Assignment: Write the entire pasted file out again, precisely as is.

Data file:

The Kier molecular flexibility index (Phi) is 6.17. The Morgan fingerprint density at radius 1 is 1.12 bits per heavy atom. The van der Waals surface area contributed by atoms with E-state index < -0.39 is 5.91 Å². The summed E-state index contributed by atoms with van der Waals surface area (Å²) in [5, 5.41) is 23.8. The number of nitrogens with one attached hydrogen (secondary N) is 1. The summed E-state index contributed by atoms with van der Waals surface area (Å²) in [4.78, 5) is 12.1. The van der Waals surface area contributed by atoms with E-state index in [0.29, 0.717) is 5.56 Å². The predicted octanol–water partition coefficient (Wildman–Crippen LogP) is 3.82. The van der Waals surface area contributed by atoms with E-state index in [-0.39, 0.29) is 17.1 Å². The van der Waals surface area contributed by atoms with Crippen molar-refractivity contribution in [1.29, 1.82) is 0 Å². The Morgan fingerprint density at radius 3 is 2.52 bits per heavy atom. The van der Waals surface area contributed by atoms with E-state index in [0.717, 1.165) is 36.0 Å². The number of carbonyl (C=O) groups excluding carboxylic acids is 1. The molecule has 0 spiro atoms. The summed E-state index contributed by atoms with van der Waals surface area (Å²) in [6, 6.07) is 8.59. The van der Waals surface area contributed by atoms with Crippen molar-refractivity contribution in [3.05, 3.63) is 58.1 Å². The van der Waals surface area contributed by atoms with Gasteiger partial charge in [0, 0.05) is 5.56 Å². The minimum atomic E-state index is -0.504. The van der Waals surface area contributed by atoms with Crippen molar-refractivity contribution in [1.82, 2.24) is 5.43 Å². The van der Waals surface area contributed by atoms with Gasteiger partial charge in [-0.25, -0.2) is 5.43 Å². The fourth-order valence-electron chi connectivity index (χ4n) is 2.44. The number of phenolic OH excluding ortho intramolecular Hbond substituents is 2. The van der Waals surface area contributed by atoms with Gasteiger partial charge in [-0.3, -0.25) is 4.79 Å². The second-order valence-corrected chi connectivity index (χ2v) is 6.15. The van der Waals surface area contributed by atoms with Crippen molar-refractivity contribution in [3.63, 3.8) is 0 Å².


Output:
The Kier molecular flexibility index (Phi) is 6.17. The Morgan fingerprint density at radius 1 is 1.12 bits per heavy atom. The van der Waals surface area contributed by atoms with E-state index < -0.39 is 5.91 Å². The summed E-state index contributed by atoms with van der Waals surface area (Å²) in [5, 5.41) is 23.8. The number of nitrogens with one attached hydrogen (secondary N) is 1. The summed E-state index contributed by atoms with van der Waals surface area (Å²) in [4.78, 5) is 12.1. The van der Waals surface area contributed by atoms with E-state index in [0.29, 0.717) is 5.56 Å². The predicted octanol–water partition coefficient (Wildman–Crippen LogP) is 3.82. The van der Waals surface area contributed by atoms with E-state index in [-0.39, 0.29) is 17.1 Å². The van der Waals surface area contributed by atoms with Crippen molar-refractivity contribution in [1.29, 1.82) is 0 Å². The Morgan fingerprint density at radius 3 is 2.52 bits per heavy atom. The van der Waals surface area contributed by atoms with E-state index in [0.717, 1.165) is 36.0 Å². The number of carbonyl (C=O) groups excluding carboxylic acids is 1. The molecule has 0 spiro atoms. The summed E-state index contributed by atoms with van der Waals surface area (Å²) in [6, 6.07) is 8.59. The van der Waals surface area contributed by atoms with Crippen molar-refractivity contribution in [3.05, 3.63) is 58.1 Å². The van der Waals surface area contributed by atoms with Gasteiger partial charge in [0, 0.05) is 5.56 Å². The minimum atomic E-state index is -0.504. The van der Waals surface area contributed by atoms with Crippen molar-refractivity contribution in [1.82, 2.24) is 5.43 Å². The van der Waals surface area contributed by atoms with Gasteiger partial charge in [-0.25, -0.2) is 5.43 Å². The fourth-order valence-electron chi connectivity index (χ4n) is 2.44. The number of phenolic OH excluding ortho intramolecular Hbond substituents is 2. The van der Waals surface area contributed by atoms with Gasteiger partial charge in [-0.3, -0.25) is 4.79 Å². The second-order valence-corrected chi connectivity index (χ2v) is 6.15. The van der Waals surface area contributed by atoms with Crippen molar-refractivity contribution in [3.63, 3.8) is 0 Å².